Child Support

Child Support, monetary support paid by one parent to another for the benefit of the child, is often a hotly contested issue in the termination of a marriage, or when a Court is assigning parental rights to parents of a child born out of wedlock. When faced with a Child Support issue, it is always in your best interest to retain an experienced attorney to advise you of what you should be entitled to, or to insure that you don't find yourself paying more than you should be required to.

For most parents, how a Court calculates child support is relatively straightforward. As long as the parents combined gross (or pre-tax) income is less than $150,000 a year, the Court applies statutory guidelines created by the state legislature called the Ohio Child Support Guideline Worksheet. The Court will input basic information about the parents, such as income, child care expenses, health insurance costs, spousal support owed or received, and whether either parent is already paying or receiving child support for another child, into the worksheet, and a support amount will then be generated. In some instances, the Court may determine that it is necessary to deviate, either up or down, from the suggested support amount determined by the guidelines. The Court may decide to deviate from the guidelines based on issues such as unusual health care issues for the child, the cost of the child's extracurricular activities, or any other reason which the Court determines would make the amount suggested by the guidelines unjust.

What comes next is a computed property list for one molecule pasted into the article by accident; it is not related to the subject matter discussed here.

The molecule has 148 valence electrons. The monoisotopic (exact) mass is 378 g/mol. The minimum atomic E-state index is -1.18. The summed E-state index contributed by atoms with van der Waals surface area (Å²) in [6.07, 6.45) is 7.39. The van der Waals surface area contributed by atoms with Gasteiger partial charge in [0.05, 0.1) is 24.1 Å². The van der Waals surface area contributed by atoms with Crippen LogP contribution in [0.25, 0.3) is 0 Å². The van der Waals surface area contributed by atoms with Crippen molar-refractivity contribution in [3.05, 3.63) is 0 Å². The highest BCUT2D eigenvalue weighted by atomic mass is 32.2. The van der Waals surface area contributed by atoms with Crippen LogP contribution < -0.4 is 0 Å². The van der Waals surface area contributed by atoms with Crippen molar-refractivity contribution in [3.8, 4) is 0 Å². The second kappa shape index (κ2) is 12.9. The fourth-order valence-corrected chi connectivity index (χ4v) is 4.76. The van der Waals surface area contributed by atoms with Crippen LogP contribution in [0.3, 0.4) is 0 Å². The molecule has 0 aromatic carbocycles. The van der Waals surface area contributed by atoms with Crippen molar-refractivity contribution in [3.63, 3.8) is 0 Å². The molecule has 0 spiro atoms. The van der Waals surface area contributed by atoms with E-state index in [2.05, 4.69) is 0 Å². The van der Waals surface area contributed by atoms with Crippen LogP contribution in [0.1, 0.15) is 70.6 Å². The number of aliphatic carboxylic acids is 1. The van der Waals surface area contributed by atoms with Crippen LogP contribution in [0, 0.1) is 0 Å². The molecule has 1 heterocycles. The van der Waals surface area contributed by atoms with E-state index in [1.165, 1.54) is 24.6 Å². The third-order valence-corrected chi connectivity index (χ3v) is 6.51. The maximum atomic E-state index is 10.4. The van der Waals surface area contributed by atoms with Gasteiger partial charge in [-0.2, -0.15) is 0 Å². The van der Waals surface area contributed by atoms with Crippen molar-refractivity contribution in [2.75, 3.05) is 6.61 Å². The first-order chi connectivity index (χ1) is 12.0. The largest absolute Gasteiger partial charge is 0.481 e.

When parents are considered high income, meaning their combined gross income is greater than $150,000, the support calculation becomes much more complicated, and it is absolutely crucial that each parent have an experienced attorney to represent their interests. In these situations, the Court does not use any type of statutory guideline to determine Child Support. Instead, the Court, on a case by case basis, decides what is in the best interest of the child. The Court can look at any factor it determines to be helpful, including the life style the child enjoyed while the parents were married, any special needs of the child, and the income of the parents. In some cases, one parent will attempt to obtain a higher Child Support order, to maintain their own lifestyle, rather than that of their child. Your attorney will be able to help you make sure that you don't end up paying for your ex-spouse's lifestyle, and that the support you pay is actually necessary for the benefit of your child.

No matter the situation, the attorneys at Soroka and Associates, LLC, can help you resolve your Child Support issues in the way that is best for your child, and fairest to you. You can contact our Columbus office at 614-358-6525, or fill out our online contact form. We offer a free initial consultation, and are available to assist our clients 24 hours a day. Call today, and let our dedicated and experienced attorneys help you insure the best possible future for you and your child.